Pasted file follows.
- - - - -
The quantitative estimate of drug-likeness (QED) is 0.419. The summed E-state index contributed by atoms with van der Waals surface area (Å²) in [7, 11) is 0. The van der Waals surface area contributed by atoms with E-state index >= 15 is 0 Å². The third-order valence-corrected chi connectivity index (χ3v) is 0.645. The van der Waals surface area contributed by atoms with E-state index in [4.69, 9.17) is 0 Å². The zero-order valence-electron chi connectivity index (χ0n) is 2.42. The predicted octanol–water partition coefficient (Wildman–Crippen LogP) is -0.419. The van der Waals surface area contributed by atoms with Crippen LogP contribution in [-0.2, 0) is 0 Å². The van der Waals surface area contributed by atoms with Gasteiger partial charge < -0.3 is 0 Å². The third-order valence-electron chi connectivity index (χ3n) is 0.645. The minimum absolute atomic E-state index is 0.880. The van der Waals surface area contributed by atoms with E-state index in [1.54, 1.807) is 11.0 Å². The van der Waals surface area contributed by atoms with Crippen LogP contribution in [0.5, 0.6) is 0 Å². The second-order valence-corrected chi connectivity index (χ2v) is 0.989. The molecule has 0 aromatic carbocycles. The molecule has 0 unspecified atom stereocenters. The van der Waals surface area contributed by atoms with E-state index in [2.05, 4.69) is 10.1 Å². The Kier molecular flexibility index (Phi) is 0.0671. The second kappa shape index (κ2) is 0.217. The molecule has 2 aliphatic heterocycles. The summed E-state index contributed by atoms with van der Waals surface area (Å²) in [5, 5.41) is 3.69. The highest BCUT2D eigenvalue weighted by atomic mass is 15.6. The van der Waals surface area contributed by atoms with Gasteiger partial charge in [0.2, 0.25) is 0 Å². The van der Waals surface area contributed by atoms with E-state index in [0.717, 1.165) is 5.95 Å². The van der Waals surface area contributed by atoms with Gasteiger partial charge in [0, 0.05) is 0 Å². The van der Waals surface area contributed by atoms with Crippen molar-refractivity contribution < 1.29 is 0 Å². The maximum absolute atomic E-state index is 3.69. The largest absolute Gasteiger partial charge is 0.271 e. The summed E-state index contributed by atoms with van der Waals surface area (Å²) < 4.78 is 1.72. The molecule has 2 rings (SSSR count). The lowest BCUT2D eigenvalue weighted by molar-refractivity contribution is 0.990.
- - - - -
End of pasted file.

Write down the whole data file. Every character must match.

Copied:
The quantitative estimate of drug-likeness (QED) is 0.419. The summed E-state index contributed by atoms with van der Waals surface area (Å²) in [7, 11) is 0. The van der Waals surface area contributed by atoms with E-state index >= 15 is 0 Å². The third-order valence-corrected chi connectivity index (χ3v) is 0.645. The van der Waals surface area contributed by atoms with E-state index in [4.69, 9.17) is 0 Å². The zero-order valence-electron chi connectivity index (χ0n) is 2.42. The predicted octanol–water partition coefficient (Wildman–Crippen LogP) is -0.419. The van der Waals surface area contributed by atoms with Crippen LogP contribution in [-0.2, 0) is 0 Å². The van der Waals surface area contributed by atoms with Gasteiger partial charge < -0.3 is 0 Å². The third-order valence-electron chi connectivity index (χ3n) is 0.645. The minimum absolute atomic E-state index is 0.880. The van der Waals surface area contributed by atoms with E-state index in [1.54, 1.807) is 11.0 Å². The van der Waals surface area contributed by atoms with Crippen LogP contribution in [0.5, 0.6) is 0 Å². The second-order valence-corrected chi connectivity index (χ2v) is 0.989. The molecule has 0 aromatic carbocycles. The molecule has 0 unspecified atom stereocenters. The van der Waals surface area contributed by atoms with E-state index in [2.05, 4.69) is 10.1 Å². The Kier molecular flexibility index (Phi) is 0.0671. The second kappa shape index (κ2) is 0.217. The molecule has 2 aliphatic heterocycles. The summed E-state index contributed by atoms with van der Waals surface area (Å²) in [5, 5.41) is 3.69. The highest BCUT2D eigenvalue weighted by atomic mass is 15.6. The van der Waals surface area contributed by atoms with Gasteiger partial charge in [0.2, 0.25) is 0 Å². The van der Waals surface area contributed by atoms with E-state index in [0.717, 1.165) is 5.95 Å². The van der Waals surface area contributed by atoms with Gasteiger partial charge in [0, 0.05) is 0 Å². The van der Waals surface area contributed by atoms with Crippen molar-refractivity contribution < 1.29 is 0 Å². The maximum absolute atomic E-state index is 3.69. The largest absolute Gasteiger partial charge is 0.271 e. The summed E-state index contributed by atoms with van der Waals surface area (Å²) < 4.78 is 1.72. The molecule has 2 rings (SSSR count). The lowest BCUT2D eigenvalue weighted by molar-refractivity contribution is 0.990.